After Rita, I was assigned to work on ERVs (emergency response vehicle). ERVs are essentially an ambulance modified to work as a mobile feeding line. The ERV coordinator for Spirit would assign ERV crews and routes. ERVs usually had a crew of 3 (driver and two in the back doing feeding). The driver would get on a PA system that could be heard for 3 blocks announcing that the Red Cross was there with hot food and cold water. Meals included beef stew, chicken and dumplins, BBQ beef patties, Chicken patties, Corn beef hash, ravioli, chili, red beans & rice. There would always be a side of veggies, side of fruit and some bread. We would also hand out snacks , drinks and bags of ice. Sometimes we'd have juice or gatorade, which was a welcomed change from water.

After about a week in Mandeville, word came down that the University wanted their building back to resume classes. There were rumors for a few days that we were going to move into a tent on the other side of the parking lot, but that idea was eventually squashed. Not sure if it was because the powers that be decided to close Spirit of America or because of the fire ants in the field where the tent was supposed to go. But either way we packed up and moved to another kitchen in Covington and a staff shelter at a Baptist Church. Spirit of America was supposed to be going into New Orleans while the remaining kitchens would service the Covington/Mandeville/Slidell area.

Next time: Week Two

Thursday, October 13, 2005

I'm back

So I got back Monday from my three week volunteer stint with the Red Cross. I'm still at a loss as to how to describe my experience. The awesome camaraderie I felt with my fellow volunteers, the frustration with the inevitable inefficiency at times and the way in which I was most certainly ready to return home and never leave at the same time. I managed to take 6 rolls of film but all the pictures in the world can never encompass the darkness of New Orleans at night, a post apocalyptic ghost town with no working street lights. Or the smell of a Slidell neighborhood that had been evacuated, flooded and left festering until homeowners could return to completely gut their their homes. One snapshot of a lake-front home in Slidell that has been reduced to a pile of matchsticks doesn't show how this devastation continues for a mile or more down the road. My observations of returning to "normal" life thus far: It is cold in Minnesota compared to Louisiana. I'm suffering from media cluelessness as I went from watching the news 24-7 with the rest of America after Katrina to practically no TV, newspaper, internet or radio for three weeks. My hurricane injuries are healing (ok, so a few scabby mosquito bites and my grazed knuckles from trying to open a bottle of Heineken with a rental car key in the parking lot of a Baptist church). It is very satisfying to shower in a facility that is neither a decontamination tent or semi-truck trailer and one which doesn't require wearing flip flops in fear of gangrene. After three weeks on army cots, I feel a bit like Tom Hanks in Cast Away when he returns home and is more comfortable sleeping on the floor than in a bed. Or perhaps that is just because my girlfriend and the cat got used to having the bed to themselves, as evidenced by my pillow on the couch and the bite marks on my toes. After a day at home, my immune and adrenaline systems said, "Well, I guess you don't need me no more" and I promptly got a cold, slept for 12 hours and my back gave out.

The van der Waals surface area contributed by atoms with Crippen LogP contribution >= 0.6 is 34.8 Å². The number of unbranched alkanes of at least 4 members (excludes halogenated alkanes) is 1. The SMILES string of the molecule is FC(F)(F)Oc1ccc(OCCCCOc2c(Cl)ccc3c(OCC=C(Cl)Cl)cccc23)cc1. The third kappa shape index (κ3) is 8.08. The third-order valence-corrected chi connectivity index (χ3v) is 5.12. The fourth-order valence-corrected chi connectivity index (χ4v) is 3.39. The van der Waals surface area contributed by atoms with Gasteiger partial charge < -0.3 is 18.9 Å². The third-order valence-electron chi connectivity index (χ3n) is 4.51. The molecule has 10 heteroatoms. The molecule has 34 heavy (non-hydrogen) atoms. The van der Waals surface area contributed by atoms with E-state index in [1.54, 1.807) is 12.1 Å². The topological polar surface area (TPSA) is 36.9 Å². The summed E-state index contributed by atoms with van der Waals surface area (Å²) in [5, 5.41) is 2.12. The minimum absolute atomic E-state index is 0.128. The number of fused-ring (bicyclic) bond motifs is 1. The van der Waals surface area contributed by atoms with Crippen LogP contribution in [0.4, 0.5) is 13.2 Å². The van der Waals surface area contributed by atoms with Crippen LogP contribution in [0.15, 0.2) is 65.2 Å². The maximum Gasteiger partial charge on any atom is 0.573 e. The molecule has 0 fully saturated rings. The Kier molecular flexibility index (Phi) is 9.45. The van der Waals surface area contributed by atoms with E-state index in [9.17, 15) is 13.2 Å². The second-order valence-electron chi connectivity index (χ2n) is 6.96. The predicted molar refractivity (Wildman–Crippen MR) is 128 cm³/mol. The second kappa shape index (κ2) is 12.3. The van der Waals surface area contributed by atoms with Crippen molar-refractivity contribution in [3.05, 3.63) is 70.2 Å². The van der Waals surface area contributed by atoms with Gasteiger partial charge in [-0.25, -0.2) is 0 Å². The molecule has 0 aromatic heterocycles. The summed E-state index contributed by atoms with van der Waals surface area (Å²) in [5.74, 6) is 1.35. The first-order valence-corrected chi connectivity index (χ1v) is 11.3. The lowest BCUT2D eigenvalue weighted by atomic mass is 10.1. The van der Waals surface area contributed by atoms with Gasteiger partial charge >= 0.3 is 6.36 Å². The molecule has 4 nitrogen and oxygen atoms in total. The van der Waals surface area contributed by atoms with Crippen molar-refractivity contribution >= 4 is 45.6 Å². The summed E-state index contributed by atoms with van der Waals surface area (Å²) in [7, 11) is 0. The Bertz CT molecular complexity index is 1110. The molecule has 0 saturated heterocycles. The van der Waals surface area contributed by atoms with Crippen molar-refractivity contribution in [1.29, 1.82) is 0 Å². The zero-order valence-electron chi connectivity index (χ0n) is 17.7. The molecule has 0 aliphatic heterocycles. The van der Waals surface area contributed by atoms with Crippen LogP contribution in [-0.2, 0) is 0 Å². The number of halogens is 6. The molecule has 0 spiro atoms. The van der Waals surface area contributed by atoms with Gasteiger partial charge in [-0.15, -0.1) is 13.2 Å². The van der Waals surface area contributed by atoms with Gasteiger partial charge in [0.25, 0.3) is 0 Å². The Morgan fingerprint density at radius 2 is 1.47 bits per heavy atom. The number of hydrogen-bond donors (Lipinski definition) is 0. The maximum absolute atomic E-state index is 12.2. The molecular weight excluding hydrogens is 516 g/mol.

But I must not be too messed up because I passed my mental health exit interview in Baton Rouge and the Red Cross "stress team" called me at home the other night and I didn't seem to raise any major red flags (or he was very good and covering up my true diagnosis and the people in the white coats are on their way as we speak).

I missed a few things while I was gone. I was a bad girlfriend and missed Allegra's gigs (storytelling gig for U.S. Fringe Festival conference, Sax in benefit for New Orleans musicians and a band concert). I also didn't make it to the Cirque de Soliel touring performance we'd had tickets for since April. I seem to have missed Fall. When I left Minneapolis it was in the 80s and now there are Christmas Cards for sale in Walgreens.

Also, she and the in-laws completely redecorated the apartment while I was away. The place looks awesome. We basically live in zig-zagging hallway and weren't making the best use of the limited space. My Real Simple subscribing Mother-in-law rearranged furniture and installed curtain rods and shelves galore until there was enough storage space in our apartment for all the shit Allegra still had in her parents' garage. My only gripe is that I noticed my Kung Fu Fighting Hamster got stashed in a closet. The only thing I have to say about that is, "Nobody puts Baby in a corner!".

More thoughts and photos to come. Until then, check out fellow volunteer MJ's thoughts on returning home. MJ and I were assigned to the same kitchen my first week.